The bill will also fund a series of problem-solving programs, for issues varying from drafty windows in affordable housing complexes to aged air ducts and outdated building codes.
According to reports, the largest chunk of the $5 billion will be utilized for the Department of Energy’s Weatherization Assistance Program, which aids structures owned or occupied by people with low incomes. The legislation is expected to provide a $3.5 billion infusion for the program, which will be used to fund upgrades such as insulation, windows, roofing, and heating and cooling devices.
Though seemingly minor, the upgrades are expected to result in sizable energy savings.
Later in November, the White House announced that President Joe Biden named former New Orleans Mayor Landrieu as senior advisor responsible for the implementation of the bipartisan infrastructure bill.
Landrieu served as the mayor of New Orleans from 2010-2018, during Hurricane Katrina recovery and the BP Oil Spill. According to the White House statement, in that time he fast-tracked over 100 projects and secured billions in federal funding for roads, schools, hospitals, parks and critical infrastructure.
“He also knows what it’s like to lead at the state level and will be able to work with and relate to governors and other state officials,” stated the White House press release. “And he has strong relationships in the business and labor communities, which will be essential in carrying out this job.”
At the beginning of the year, Landrieu reached out to state leaders at the beginning of the month encouraging them to appoint their own infrastructure coordinators to implement the $1.2 trillion law.
The three-page letter, sent to all the nation’s governors on Jan. 4, requested that they appoint a “high-level” representative to serve as the state’s own Infrastructure Implementation Coordinator. Landrieu also reportedly suggested that governors create task forces modeled after the Infrastructure Implementation Task Force created by President Joe Biden in November.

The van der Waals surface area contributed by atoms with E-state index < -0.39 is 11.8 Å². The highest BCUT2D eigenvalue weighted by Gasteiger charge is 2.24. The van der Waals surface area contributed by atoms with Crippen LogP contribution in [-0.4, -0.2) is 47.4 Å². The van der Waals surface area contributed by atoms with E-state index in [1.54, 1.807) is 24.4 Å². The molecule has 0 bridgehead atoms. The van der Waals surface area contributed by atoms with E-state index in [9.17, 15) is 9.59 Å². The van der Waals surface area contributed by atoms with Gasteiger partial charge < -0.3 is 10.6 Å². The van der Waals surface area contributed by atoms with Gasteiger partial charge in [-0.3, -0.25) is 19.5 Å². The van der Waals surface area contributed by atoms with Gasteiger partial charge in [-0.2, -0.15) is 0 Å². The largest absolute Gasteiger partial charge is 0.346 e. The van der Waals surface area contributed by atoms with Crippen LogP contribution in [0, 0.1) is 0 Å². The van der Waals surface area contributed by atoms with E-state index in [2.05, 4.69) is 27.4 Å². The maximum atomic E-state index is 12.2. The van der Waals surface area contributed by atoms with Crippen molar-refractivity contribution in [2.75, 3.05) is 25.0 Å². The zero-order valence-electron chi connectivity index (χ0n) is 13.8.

The role of these positions will help integrate aspects of the bill, including funding, alongside departments responsible for transportation, water, broadband and energy investments for projects.
“We know that needs, capacity, and challenges can vary widely by locality,” the letter from Landrieu, which was shared with CNN, reads. “We need to make sure our programs reflect these realities across your state and our country, and having a senior, single point of contact in your office will help ensure that issues get elevated appropriately and rapidly.”
In his letter, Landrieu also announced that his team, with the Office of Management and Budget, plan to release formal guidance to agencies to “help set the policy parameters for much of the discretionary and remaining formula funding in 2022 and beyond.”
In February, the White House released the first edition of its Bipartisan Infrastructure Law guidebook that contains a comprehensive list of the more than 375 programs and available funding included in the law.
Acting as a “roadmap” for the funding available under the law, as well as an explanatory document that shows direct federal spending at the program level, the 465-page guidebook outlines 12 chapters grouping the programs by area
Of the 375 programs, 125 are new, with 60% of the funds are available through formula and 40% are through competitive applications. Future phases of the guidebook are expected to update dates and timelines for program implementation, best practices, case studies and links to key resources.